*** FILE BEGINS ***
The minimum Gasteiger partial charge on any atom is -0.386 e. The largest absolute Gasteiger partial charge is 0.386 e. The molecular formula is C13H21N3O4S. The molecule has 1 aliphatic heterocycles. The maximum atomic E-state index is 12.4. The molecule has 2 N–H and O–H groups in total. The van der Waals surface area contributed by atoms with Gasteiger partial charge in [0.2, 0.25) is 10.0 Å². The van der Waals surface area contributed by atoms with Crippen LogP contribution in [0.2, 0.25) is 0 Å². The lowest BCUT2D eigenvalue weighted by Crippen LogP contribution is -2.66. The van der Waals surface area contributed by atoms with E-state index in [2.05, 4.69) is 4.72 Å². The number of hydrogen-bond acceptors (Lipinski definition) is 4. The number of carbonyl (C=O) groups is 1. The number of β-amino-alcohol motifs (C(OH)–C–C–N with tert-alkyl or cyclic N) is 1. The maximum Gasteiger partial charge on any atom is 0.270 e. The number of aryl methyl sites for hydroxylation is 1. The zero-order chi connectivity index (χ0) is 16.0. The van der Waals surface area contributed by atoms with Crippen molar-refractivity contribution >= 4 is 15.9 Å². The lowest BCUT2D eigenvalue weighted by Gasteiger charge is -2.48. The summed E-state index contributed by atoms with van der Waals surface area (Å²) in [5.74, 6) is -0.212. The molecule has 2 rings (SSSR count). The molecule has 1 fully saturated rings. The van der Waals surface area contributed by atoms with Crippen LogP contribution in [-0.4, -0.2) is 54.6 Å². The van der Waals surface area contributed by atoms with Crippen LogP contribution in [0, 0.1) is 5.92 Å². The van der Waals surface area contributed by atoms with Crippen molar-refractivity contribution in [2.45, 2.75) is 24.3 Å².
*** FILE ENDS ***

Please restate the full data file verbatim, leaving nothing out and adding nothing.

The minimum Gasteiger partial charge on any atom is -0.386 e. The largest absolute Gasteiger partial charge is 0.386 e. The molecular formula is C13H21N3O4S. The molecule has 1 aliphatic heterocycles. The maximum atomic E-state index is 12.4. The molecule has 2 N–H and O–H groups in total. The van der Waals surface area contributed by atoms with Gasteiger partial charge in [0.2, 0.25) is 10.0 Å². The van der Waals surface area contributed by atoms with Crippen LogP contribution in [0.2, 0.25) is 0 Å². The lowest BCUT2D eigenvalue weighted by Crippen LogP contribution is -2.66. The van der Waals surface area contributed by atoms with E-state index in [2.05, 4.69) is 4.72 Å². The number of hydrogen-bond acceptors (Lipinski definition) is 4. The number of carbonyl (C=O) groups is 1. The number of β-amino-alcohol motifs (C(OH)–C–C–N with tert-alkyl or cyclic N) is 1. The maximum Gasteiger partial charge on any atom is 0.270 e. The number of aryl methyl sites for hydroxylation is 1. The zero-order chi connectivity index (χ0) is 16.0. The van der Waals surface area contributed by atoms with Crippen molar-refractivity contribution >= 4 is 15.9 Å². The lowest BCUT2D eigenvalue weighted by Gasteiger charge is -2.48. The summed E-state index contributed by atoms with van der Waals surface area (Å²) in [5.74, 6) is -0.212. The molecule has 2 rings (SSSR count). The molecule has 1 fully saturated rings. The van der Waals surface area contributed by atoms with Crippen LogP contribution in [-0.4, -0.2) is 54.6 Å². The van der Waals surface area contributed by atoms with Crippen LogP contribution in [0, 0.1) is 5.92 Å². The van der Waals surface area contributed by atoms with Crippen molar-refractivity contribution in [2.45, 2.75) is 24.3 Å².